28 March 2017

As the Prime Minister Theresa May prepares to trigger the Article 50 EU exit mechanism, Open Europe published a new reportNothing to declare: A plan for UK-EU trade outside the Customs Union.’ It shows in detail why the UK must leave the EU Customs Union to pursue an independent trade policy and achieve the Government’s aim of being a truly ‘Global Britain’ outside the EU. You can read a summary of the key findings here, or download the full report here.

The report has already received strong media coverage

The Times covered the report in its leading article, while the Guardian called it:

One of the most detailed reports yet on the implications of leaving the customs union.

The Daily Telegraph features an OpEd from Open Europe’s Director Henry Newman, and highlights the report’s recommendations in its Brexit bulletin and in a lengthy comment piece:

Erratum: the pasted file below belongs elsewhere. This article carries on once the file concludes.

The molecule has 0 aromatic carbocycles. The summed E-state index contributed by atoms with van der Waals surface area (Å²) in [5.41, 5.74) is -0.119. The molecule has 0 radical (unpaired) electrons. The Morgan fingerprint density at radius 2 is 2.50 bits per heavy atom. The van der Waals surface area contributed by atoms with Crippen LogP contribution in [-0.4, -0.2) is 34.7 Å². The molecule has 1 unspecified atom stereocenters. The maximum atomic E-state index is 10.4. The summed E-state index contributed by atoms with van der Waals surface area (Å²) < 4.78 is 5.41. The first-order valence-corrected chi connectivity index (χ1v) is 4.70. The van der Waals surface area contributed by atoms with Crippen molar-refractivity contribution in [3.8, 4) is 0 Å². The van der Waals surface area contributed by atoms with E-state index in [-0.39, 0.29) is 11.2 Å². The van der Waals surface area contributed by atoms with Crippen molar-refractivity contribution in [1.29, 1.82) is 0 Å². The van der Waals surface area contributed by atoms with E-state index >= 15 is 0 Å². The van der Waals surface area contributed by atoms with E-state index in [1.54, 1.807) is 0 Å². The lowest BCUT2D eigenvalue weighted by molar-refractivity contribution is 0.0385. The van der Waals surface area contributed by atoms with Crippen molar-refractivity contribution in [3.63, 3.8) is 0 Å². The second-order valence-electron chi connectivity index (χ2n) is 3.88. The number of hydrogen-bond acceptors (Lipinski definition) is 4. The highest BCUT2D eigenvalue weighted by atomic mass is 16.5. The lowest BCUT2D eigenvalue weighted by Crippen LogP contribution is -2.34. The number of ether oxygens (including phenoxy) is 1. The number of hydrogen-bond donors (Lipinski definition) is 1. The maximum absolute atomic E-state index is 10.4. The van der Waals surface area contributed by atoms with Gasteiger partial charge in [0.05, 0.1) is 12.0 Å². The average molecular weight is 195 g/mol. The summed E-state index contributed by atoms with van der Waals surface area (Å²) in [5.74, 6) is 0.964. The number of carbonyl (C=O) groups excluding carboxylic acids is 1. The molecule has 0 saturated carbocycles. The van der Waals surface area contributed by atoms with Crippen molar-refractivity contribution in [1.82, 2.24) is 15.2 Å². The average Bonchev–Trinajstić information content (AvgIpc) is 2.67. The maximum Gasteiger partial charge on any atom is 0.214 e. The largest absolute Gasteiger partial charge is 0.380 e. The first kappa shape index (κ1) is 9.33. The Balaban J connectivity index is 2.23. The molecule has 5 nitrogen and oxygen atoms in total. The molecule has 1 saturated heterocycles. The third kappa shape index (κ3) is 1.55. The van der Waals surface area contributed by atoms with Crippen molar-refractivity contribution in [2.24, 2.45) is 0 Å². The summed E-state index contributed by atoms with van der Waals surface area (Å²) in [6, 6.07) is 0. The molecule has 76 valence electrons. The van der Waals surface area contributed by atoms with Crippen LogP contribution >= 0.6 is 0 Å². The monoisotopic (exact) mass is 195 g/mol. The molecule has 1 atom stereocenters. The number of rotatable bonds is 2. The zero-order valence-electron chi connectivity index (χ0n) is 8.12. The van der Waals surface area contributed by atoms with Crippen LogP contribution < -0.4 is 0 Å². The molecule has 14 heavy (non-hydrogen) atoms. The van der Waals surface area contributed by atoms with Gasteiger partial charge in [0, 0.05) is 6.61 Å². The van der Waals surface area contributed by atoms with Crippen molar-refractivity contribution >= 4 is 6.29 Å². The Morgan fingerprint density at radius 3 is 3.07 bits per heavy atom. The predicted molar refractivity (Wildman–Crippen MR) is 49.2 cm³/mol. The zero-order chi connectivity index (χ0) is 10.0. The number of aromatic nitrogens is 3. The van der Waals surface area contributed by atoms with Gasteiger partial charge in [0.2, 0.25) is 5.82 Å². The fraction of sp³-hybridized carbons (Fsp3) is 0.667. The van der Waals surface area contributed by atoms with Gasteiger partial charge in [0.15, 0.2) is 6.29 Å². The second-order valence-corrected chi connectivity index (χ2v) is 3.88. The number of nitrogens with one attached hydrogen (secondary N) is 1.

Open Europe makes a number of useful suggestions regarding what needs to be negotiated and agreed over the next two years… let us hope that they are adopted almost wholesale by the UK’s negotiating team.

Henry also discussed the report on the BBC’s Daily Politics show:

Bloomberg picks up one of the report’s core messages:

If you’re going to quit the European Union, just avoid “half in, half out” arrangements. That’s the message from think tank Open Europe to U.K. Prime Minister Theresa May, two days before she hands European allies divorce papers.

The Financial Times’ Brexit Briefing recommended the report in its further reading section:

Leaving the EU’s Customs Union is the only logical step for the UK to pursue an independent trade policy and achieve a truly “Global Britain” outside the EU, says Open Europe.

Reuters and the Irish Times quoted OE policy analyst Aarti Shankar saying that a comprehensive free trade agreement:

The UK and the EU should aim for full customs cooperation as part of a comprehensive free trade agreement. This is perfectly achievable, and the EU already holds customs facilitation agreements with other trade partners, including Switzerland and Canada.

The Sun and the Daily Express also cited the report, while UK and continental Twitter commentators showed interest: